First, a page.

The Taiwan Ministry of Economic Affairs recently selected the winning design for a large-scale redevelopment of Huwei’s Beigang River and Anqingzhen waterways. MVRDV’s Hoowave Water Factory strategic masterplan and a landscape design was selected as the winner. The proposal aims to modernise the town’s waterway network, ditching the purely mono-functional approach that controls and directs water. Instead, the town will soon have a system that captures and stores water for use and gives space to the river, to nature, and urban life. The masterplan gives the town a comprehensive strategy for flood resilience while improving the quantity and quality of the town’s available water, as well as integrating mobility networks such as cycle paths, cultural amenities, and ecological systems to create new connections between Huwei, its citizens, nature, and the river.
An inland town of around 70,000 people located on the Beigang River, Huwei developed in the early 19th century around its sugar factory. While the sugar factory still operates, a connected alcohol factory was closed in the 1970s, becoming overgrown with tropical vegetation. Today the factory grounds, along with a dike built to protect the town from the river’s floods, form a significant barrier between Huwei and the Beigang River. The town also suffers from water pollution resulting from its urban and agricultural growth, and is unprepared for the more extreme floods and droughts that will come as a result of climate change.
The design focuses on five goals: the new Huwei water system will be resilient, ecological, connected, cultural, and – given that completion is expected as early as 2026 – feasible. It proposes the addition of a series of localised, naturally cleaned water buffers throughout the city, with the majority placed on larger, publicly owned properties such as schools to streamline their implementation. It also aims to purify and naturalise the Anqingzhen Channel, an irrigation canal running through (and in places, beneath) the town that has come to serve as a polluted and smelly wastewater drain. The cleaned and naturalised canal provides the opportunity to open the disused portions of the factory, creating a park space in the heart of the town. By doing so, the Anqingzhen Channel can return to its former status as an important focus for leisure activities.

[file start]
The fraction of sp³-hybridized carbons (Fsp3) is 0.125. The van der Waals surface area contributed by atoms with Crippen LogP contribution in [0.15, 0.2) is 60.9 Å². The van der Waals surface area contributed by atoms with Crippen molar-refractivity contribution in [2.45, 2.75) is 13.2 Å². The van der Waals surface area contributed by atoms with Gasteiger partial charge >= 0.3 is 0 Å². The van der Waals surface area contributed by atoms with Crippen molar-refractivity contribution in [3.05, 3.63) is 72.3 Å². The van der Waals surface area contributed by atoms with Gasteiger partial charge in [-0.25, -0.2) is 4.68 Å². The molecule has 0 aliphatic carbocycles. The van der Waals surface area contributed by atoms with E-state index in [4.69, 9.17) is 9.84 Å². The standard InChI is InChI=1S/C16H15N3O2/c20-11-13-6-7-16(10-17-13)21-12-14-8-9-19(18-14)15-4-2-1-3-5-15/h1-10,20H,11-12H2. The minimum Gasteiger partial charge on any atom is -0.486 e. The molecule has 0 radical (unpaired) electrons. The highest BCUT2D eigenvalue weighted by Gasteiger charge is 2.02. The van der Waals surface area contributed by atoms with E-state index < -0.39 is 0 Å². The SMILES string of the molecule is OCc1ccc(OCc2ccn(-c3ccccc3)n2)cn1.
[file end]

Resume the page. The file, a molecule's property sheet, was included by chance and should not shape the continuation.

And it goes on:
“By combining aquatic interventions with mobility and cultural attractions, we open the embankments of the river and canal to the town”, says MVRDV founding partner Winy Maas. “Water buffers reduce runoff and help to increase biodiversity and to keep up with climate changes. Our design offers accessibility to riparian leisure spaces and cultural places, generating a more meaningful connection between people and nature… a wonderful resilience.”
Transforming the dike to the south of the town’s core into an accessible urban space, the design creates connections to the waterside, opening up the area between the river and the dike for further uses such as viewing platforms and sports fields. The uses in this area, now called Beigang River Park, are carefully considered along multiple criteria: split into multiple sections, they synergise with the town districts on the other side of the dike, while also taking into account the expected frequency of floods at various distances from the river. Three new cycle routes are also added that use the now- accessible dike as their spine: one 2.7-kilometre loop around the boundary of the sugar factory; one 6.4-kilometre loop along the dike and back along the riverbank; and one 8.4-kilometre loop that connects the heart of the town to the Pinghe Flood Detention Pond in the east.
In addition to the Beigang River Park, the plan elaborates on two more zones of specific focus. The proposal for the Anqingzhen Waterland shows how a naturalised Anqingzhen Channel can become part of a forested park in the disused zones of the Sugar Factory premises. Part of the city-wide flood control system designed to retain, purify, and reuse rainwater for leisure and biodiversity, the water levels of the Anqingzhen Channel here will vary according to the seasons, creating small islands for a number of leisure activities. Meanwhile, the Pinghe Lake design proposes that what is currently a flood detention pond can become an ecology hotspot, and a destination on the edge of the city for walkers and cyclists.
Hoowave Water Factory gives water quality and health the same priority as culture and economy. Improved infrastructure and healthy ecological systems with integrated cultural amenities will make the river landscape more attractive, linking the city and the natural environment in a way that benefits all.
Hoowave Water Factory
Location: Huwei, Taiwan
Client: Taiwan Ministry of Economic Affairs (MOEA)
Size and Programme: 50 hectare site with 60 hectares of programmed spaces; masterplan and landscape design
Founding Partner in charge: Winy Maas Director: Enno Zuidema
Design Team: Hui Hsin Liao, Kristina Knauf, Daniel Diez, Maria Pedal, Chun Hoi Hui, Chi Yi Liao, Dirco Kok, Luisa Correa de Oliveira, Daniele Dalbosco, Chang Liu, Cai Huang, Nahid Aghaie Tabrizi, Zhijia Xiong Visualisations: Antonio Luca Coco, Jaroslaw Jeda, Stefania Trozzi, Marco Fabri, Lorenzo D’Alessandro Images: © MVRDV Copyright: MVRDV Winy Maas, Jacob van Rijs, Nathalie de Vries
Co-architects: The Urbanists Collaborative; Elite Engineering; jlin Architects
Water consultant: Deltares
Electromechanical engineering: Godson Engineering
Mobility Engineering: Smartway Solutions
Local cultural advisor: National Formosa
University Community communication: Food communication Taiwan